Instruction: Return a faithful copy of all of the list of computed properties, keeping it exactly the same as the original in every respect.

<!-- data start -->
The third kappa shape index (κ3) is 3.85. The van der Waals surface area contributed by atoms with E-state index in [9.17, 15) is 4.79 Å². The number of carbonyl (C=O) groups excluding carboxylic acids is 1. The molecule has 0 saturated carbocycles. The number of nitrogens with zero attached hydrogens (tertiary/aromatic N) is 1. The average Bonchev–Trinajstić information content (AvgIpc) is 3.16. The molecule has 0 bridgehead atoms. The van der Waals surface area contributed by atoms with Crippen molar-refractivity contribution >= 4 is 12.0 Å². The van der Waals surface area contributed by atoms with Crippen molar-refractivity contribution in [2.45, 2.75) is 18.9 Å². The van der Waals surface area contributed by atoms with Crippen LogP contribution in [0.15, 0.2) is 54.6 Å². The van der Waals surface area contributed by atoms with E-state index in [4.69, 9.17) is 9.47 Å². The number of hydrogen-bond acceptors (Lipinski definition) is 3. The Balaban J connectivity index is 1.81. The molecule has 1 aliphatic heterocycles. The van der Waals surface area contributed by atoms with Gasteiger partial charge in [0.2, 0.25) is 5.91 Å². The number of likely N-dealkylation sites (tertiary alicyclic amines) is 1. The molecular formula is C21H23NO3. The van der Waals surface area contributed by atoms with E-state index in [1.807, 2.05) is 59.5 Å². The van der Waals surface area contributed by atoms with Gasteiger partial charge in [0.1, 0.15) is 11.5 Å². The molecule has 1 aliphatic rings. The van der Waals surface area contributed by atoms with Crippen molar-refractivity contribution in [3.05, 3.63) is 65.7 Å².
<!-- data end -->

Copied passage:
The third kappa shape index (κ3) is 3.85. The van der Waals surface area contributed by atoms with E-state index in [9.17, 15) is 4.79 Å². The number of carbonyl (C=O) groups excluding carboxylic acids is 1. The molecule has 0 saturated carbocycles. The number of nitrogens with zero attached hydrogens (tertiary/aromatic N) is 1. The average Bonchev–Trinajstić information content (AvgIpc) is 3.16. The molecule has 0 bridgehead atoms. The van der Waals surface area contributed by atoms with Crippen molar-refractivity contribution >= 4 is 12.0 Å². The van der Waals surface area contributed by atoms with Crippen molar-refractivity contribution in [2.45, 2.75) is 18.9 Å². The van der Waals surface area contributed by atoms with Crippen LogP contribution in [0.15, 0.2) is 54.6 Å². The van der Waals surface area contributed by atoms with E-state index in [4.69, 9.17) is 9.47 Å². The number of hydrogen-bond acceptors (Lipinski definition) is 3. The Balaban J connectivity index is 1.81. The molecule has 1 aliphatic heterocycles. The van der Waals surface area contributed by atoms with Gasteiger partial charge in [0.2, 0.25) is 5.91 Å². The number of likely N-dealkylation sites (tertiary alicyclic amines) is 1. The molecular formula is C21H23NO3. The van der Waals surface area contributed by atoms with E-state index in [1.807, 2.05) is 59.5 Å². The van der Waals surface area contributed by atoms with Gasteiger partial charge in [0.1, 0.15) is 11.5 Å². The molecule has 1 aliphatic rings. The van der Waals surface area contributed by atoms with Crippen molar-refractivity contribution in [3.05, 3.63) is 65.7 Å².